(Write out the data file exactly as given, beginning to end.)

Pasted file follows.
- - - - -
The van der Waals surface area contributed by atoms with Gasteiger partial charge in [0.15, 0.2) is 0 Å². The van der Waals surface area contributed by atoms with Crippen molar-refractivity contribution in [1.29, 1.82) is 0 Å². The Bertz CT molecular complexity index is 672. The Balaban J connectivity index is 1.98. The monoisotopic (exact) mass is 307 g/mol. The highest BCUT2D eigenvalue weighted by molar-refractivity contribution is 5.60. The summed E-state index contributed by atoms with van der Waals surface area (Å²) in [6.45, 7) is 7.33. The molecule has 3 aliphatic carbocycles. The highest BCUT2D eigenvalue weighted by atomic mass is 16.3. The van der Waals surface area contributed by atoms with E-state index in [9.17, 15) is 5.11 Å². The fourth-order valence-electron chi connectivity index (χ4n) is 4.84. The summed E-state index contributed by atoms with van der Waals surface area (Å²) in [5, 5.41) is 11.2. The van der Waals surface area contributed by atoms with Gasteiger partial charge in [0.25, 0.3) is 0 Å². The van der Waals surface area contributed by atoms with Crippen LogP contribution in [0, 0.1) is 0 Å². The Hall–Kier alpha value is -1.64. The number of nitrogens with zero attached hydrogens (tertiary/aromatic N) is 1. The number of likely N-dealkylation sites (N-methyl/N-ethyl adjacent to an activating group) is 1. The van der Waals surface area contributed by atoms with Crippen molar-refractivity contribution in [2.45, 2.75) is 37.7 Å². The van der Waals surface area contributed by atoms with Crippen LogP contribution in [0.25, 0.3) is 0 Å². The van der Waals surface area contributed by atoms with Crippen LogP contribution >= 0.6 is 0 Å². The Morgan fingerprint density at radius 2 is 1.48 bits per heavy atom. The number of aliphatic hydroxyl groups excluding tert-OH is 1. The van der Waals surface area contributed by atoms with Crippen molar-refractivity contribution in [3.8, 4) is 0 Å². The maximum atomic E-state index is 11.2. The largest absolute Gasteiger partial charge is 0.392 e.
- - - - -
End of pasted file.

The van der Waals surface area contributed by atoms with Gasteiger partial charge in [0.15, 0.2) is 0 Å². The van der Waals surface area contributed by atoms with Crippen molar-refractivity contribution in [1.29, 1.82) is 0 Å². The Bertz CT molecular complexity index is 672. The Balaban J connectivity index is 1.98. The monoisotopic (exact) mass is 307 g/mol. The highest BCUT2D eigenvalue weighted by molar-refractivity contribution is 5.60. The summed E-state index contributed by atoms with van der Waals surface area (Å²) in [6.45, 7) is 7.33. The molecule has 3 aliphatic carbocycles. The highest BCUT2D eigenvalue weighted by atomic mass is 16.3. The van der Waals surface area contributed by atoms with E-state index in [9.17, 15) is 5.11 Å². The fourth-order valence-electron chi connectivity index (χ4n) is 4.84. The summed E-state index contributed by atoms with van der Waals surface area (Å²) in [5, 5.41) is 11.2. The van der Waals surface area contributed by atoms with Gasteiger partial charge in [0.25, 0.3) is 0 Å². The van der Waals surface area contributed by atoms with Crippen LogP contribution in [0, 0.1) is 0 Å². The Hall–Kier alpha value is -1.64. The number of nitrogens with zero attached hydrogens (tertiary/aromatic N) is 1. The number of likely N-dealkylation sites (N-methyl/N-ethyl adjacent to an activating group) is 1. The van der Waals surface area contributed by atoms with Crippen molar-refractivity contribution in [2.45, 2.75) is 37.7 Å². The van der Waals surface area contributed by atoms with Crippen LogP contribution in [0.25, 0.3) is 0 Å². The van der Waals surface area contributed by atoms with Crippen LogP contribution >= 0.6 is 0 Å². The Morgan fingerprint density at radius 2 is 1.48 bits per heavy atom. The number of aliphatic hydroxyl groups excluding tert-OH is 1. The van der Waals surface area contributed by atoms with Crippen molar-refractivity contribution in [3.8, 4) is 0 Å². The maximum atomic E-state index is 11.2. The largest absolute Gasteiger partial charge is 0.392 e.